The Danish Girl (Focus Features, R)

film danish-girlThis isn’t a claim I make about movies very often at all, so I hope it carries some weight: The Danish Girl is a sexy movie.

 

 

 

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You would be forgiven for mistaking The Danish Girl as a typical awards-bait type of movie: It concerns a hot topic right now (trans people); it stars last year’s Best Actor Oscar winner Eddie Redmayne in what looks to be a showy role; it’s directed by Tom Hooper, who directed such awards fodder as 2010’s The King’s Speech and 2012’s Les Misérables (neither of which I had much use for); and it’s being released in the height of awards season. And while flawless it is not, it is surprisingly interesting—easily Hooper’s best work, and a film I can recommend with few, if any, reservations.

The movie is based on David Ebershoff’s novel about the true story of one of the first people to undergo gender reassignment surgery, Lili Elbe (Redmayne), circa 1926 Copenhagen. Elbe begins the film as male artist Einar Wegener, married to a bohemian-leaning artist named Gerda (Alicia Vikander, in her fifth film released in the U.S. in 2015, the most notable being Ex Machina). Gerda’s emergency need of some at least female-looking and -attired legs to complete a portrait, and enlisting Einar to help gives life to heretofore dormant tendencies of Einar’s. These tendencies aren’t really shown in the film at all prior to this—though that’s forgivable, as the leg-modeling happens maybe 10 minutes into the film’s 120-minute runtime.

Interestingly, Gerda supports Einar’s transition, not entirely unlike Fergus does of Dil in The Crying Game, if you don’t mind me making that probably too-obvious and lazy comparison. From there, Einar begins investigating how one would go about physically switching from having external genitalia to internal genitalia, and grindhouse fans will be disappointed to find results in zero gory genital mutilation scenes. (For that, we’ll always have the 1977 exploitation doc Let Me Die a Woman.)

This isn’t a claim I make about movies very often at all, so I hope it carries some weight: The Danish Girl is a sexy movie. And I say that in a way that would probably apply to pretty much anyone open-minded enough to see a movie like The Danish Girl in the first place. Male or female, gay or straight, there’s something here that will suit your fancy. It’s all handled tastefully, and a lot of said sexiness comes from an overall ambience. The production design and cinematography veer noticeably feminine, unlike most movies, which gives the film an all-encompassing air of heady romance.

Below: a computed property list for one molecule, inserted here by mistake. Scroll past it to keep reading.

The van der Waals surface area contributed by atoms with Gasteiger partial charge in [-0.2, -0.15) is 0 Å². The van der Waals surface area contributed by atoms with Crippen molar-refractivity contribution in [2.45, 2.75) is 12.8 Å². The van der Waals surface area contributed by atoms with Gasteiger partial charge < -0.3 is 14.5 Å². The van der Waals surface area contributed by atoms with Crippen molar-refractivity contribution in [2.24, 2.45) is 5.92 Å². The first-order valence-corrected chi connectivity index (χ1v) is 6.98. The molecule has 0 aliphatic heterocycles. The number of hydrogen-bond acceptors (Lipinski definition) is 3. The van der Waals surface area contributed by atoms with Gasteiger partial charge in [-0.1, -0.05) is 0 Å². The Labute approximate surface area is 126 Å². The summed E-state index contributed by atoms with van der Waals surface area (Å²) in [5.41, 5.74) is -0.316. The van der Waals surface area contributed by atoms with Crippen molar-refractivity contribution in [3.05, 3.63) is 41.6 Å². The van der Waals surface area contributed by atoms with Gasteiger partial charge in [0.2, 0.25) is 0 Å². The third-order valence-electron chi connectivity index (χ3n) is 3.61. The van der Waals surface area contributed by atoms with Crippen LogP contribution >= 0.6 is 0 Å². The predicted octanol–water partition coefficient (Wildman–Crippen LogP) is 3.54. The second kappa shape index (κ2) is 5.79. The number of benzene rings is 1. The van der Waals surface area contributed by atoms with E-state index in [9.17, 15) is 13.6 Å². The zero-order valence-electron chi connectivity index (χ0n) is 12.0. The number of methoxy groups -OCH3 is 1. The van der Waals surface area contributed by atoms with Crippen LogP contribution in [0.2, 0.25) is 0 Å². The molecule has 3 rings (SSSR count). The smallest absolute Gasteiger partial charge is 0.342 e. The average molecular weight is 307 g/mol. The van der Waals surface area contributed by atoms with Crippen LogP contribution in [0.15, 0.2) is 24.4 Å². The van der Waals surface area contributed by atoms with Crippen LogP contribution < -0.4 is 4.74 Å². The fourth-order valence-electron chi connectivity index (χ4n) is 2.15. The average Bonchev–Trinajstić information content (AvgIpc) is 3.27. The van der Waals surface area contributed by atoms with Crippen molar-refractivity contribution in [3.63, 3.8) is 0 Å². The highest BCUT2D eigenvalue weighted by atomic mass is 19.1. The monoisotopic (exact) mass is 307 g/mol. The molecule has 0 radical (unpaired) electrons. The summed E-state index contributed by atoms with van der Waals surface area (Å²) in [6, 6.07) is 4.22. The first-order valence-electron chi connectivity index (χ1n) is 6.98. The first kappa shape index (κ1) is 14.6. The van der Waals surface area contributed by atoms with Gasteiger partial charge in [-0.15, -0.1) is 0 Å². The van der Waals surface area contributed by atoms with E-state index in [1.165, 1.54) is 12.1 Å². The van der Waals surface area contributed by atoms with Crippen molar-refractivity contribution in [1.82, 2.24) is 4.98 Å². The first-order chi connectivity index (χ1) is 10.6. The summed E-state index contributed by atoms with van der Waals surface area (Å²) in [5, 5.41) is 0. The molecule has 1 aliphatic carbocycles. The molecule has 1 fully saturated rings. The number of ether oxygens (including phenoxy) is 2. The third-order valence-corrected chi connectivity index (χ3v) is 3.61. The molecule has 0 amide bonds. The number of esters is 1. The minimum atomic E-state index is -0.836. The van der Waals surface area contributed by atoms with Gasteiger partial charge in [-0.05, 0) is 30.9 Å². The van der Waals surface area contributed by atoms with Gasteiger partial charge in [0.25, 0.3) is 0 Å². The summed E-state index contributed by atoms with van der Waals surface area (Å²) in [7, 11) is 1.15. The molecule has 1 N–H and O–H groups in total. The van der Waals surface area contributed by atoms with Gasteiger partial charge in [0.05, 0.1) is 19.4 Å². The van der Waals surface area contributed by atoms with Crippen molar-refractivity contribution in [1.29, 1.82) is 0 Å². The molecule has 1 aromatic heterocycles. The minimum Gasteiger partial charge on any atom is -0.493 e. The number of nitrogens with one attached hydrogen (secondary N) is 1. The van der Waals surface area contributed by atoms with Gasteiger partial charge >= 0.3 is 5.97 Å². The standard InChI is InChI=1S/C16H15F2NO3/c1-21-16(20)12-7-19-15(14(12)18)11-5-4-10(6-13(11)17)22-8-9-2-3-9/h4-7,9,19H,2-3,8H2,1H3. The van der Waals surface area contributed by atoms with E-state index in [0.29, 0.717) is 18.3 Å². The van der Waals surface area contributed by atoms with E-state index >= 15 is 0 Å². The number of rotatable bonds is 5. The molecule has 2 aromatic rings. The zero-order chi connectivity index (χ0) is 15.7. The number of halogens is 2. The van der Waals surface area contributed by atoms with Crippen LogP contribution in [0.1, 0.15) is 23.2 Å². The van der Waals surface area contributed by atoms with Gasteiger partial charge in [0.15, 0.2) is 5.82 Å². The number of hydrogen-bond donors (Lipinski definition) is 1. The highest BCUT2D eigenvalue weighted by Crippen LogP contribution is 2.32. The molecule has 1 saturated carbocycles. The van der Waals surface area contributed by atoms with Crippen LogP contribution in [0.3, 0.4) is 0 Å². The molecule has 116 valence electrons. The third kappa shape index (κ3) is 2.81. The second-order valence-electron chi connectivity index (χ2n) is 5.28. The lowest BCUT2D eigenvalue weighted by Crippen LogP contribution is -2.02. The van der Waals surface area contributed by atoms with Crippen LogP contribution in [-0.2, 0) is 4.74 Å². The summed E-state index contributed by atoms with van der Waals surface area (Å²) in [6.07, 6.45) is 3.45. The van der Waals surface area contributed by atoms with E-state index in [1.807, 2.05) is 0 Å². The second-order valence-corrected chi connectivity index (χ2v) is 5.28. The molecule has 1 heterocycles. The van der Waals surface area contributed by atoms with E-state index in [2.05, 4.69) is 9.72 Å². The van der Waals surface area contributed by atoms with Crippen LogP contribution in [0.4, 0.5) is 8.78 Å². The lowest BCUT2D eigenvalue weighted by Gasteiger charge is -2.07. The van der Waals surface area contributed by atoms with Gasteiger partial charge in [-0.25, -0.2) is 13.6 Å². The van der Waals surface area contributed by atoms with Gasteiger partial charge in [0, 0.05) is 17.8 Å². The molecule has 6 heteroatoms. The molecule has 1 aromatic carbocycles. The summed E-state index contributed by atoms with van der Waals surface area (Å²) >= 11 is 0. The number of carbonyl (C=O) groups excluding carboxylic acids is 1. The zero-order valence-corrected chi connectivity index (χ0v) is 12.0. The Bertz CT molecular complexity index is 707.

I never have and still don’t like Eddie Redmayne, and am somewhat annoyed that this is his second good performance in a row after last year’s The Theory of Everything, the film for which he won the aforementioned Best Actor Oscar. (Wait, I temporarily forgot that he was in Jupiter Ascending between Theory and Girl—that’s probably why I don’t like him.) He hasn’t entirely eradicated his Stephen Hawking tics here, but he does land a charming coquettishness once he begins transitioning to Lili, and his unusually wide smile calls to mind Cameron Diaz. Elsewhere, the usually good Matthias Schoenaerts (Rust & Bone, Bullhead) is somewhat weak as Einar’s childhood friend Hans, the editing sometimes leaves something to be desired, and the first half is noticeably stronger than the second. Regardless, these are all minor problems in what is overall a surprisingly satisfying film. It’s an awards bait movie that I won’t be too upset to see pick up some awards. | Pete Timmermann

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